Joyce Ohiri

Transcription factors have been known to be undruggable targets. Yet, in identifying small-molecule inhibitors of E26 Regulated Gene (ERG), a transcription factor, in prostate cancer, we plan to revolutionize this concept using a three-pronged synergistic approach. Using shRNAs to test their codependency with ERG, diversity-oriented synthesis (DOS) compounds for new structure space, and a small molecule microarray to identify direct binders to ERG, we hope to identify new therapies for prostate cancer. Initiating nearly half of prostate cancer cases, a translocation on chromosome 21 occurs in which the 5’ untranslated region of Transmembrane Protease, Serine 2 (TMPRSS2), an androgen-regulated gene, fuses with the translated region of ERG. Due to this fusion, ERG is now activated by androgen, which consequentially over-expresses this protein. Since ERG is involved in many diverse regulatory pathways that induce tumorigenesis, we used a Gene Expression-Based High-Throughput Signature Screen (GE-HTS) to determine the pathway of ERG and the function of the TMPRSS2-ERG fusion in prostate cancer. We suppressed 4,000 kinases and screened 10,000 DOS compounds (from a diverse chemical library of unique structures) hoping to find treatments that match the gene signature of the inactivation or silencing of ERG. We used a Luminex bead-based signature assay to generate gene signatures from these treatments and compared their enrichment scores to that of our desired gene signature. In our invasion assay, we tested the effects of ERG on the invasiveness of prostate cancer cells in vitro. Using different cell lines, different types of chemoattractants, and different time points, we have optimized invasive conditions for the VCaP cell line and identified compounds that silence ERG. The prospective drugs will be analyzed to determine whether they can prevent prostate cancer cells from invading in vivo and reaching other areas of the body. We will test these molecules in various secondary assays to see if they inhibit ERG and to determine their functional properties (e.g. invasion, transformation, proliferation, and epithelial mesenchymal transition, or EMT). GE-HTS will not only serve as a novel method for drug synthesis, but it will also act as a universal system in identifying therapeutic agents for transcription factors.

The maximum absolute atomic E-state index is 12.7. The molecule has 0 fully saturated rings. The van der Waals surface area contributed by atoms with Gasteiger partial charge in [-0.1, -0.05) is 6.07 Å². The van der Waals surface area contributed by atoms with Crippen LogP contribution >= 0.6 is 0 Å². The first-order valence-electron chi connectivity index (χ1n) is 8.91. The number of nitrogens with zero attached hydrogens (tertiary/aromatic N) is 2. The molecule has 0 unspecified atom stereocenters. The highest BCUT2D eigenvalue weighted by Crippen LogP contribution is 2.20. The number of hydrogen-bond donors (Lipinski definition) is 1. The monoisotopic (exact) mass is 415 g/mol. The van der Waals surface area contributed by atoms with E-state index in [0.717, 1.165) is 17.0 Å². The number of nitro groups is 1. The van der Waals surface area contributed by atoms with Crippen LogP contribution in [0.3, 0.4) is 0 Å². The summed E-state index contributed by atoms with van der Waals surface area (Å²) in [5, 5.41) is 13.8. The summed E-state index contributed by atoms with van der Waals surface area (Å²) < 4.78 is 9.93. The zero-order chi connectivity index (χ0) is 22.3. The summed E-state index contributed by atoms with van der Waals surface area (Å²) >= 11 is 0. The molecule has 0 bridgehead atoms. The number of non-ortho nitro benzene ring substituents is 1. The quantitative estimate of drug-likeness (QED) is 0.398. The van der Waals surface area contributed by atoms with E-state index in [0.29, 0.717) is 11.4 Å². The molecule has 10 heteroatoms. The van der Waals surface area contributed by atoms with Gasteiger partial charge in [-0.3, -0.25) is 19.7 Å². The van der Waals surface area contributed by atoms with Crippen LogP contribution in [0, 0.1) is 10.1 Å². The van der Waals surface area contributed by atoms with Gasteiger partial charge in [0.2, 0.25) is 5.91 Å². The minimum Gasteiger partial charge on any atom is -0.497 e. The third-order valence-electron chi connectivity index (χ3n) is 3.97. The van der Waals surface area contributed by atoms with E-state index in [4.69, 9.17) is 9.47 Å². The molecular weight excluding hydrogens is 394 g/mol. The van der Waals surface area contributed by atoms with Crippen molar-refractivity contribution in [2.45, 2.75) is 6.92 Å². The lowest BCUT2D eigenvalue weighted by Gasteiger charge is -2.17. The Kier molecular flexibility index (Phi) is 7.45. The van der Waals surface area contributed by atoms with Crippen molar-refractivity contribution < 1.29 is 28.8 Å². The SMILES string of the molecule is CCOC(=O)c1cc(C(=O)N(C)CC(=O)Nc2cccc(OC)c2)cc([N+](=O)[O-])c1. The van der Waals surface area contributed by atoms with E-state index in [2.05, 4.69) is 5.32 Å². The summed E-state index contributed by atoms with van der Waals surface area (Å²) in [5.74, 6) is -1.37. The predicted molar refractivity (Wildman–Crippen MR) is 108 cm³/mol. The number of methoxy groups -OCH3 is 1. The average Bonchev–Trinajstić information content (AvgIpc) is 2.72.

PROJECT: Identifying Small-Molecule Inhibitors of ERG in Prostate Cancer

Mentor: David Takeda, Cancer Program

Joyce Ohiri

"My experience at the Broad was dynamic in all dimensions. The breadth of creativity and collaboration will capture you. The Broad is special and having the opportunity to conduct phenomenal research here was certainly unforgettable!"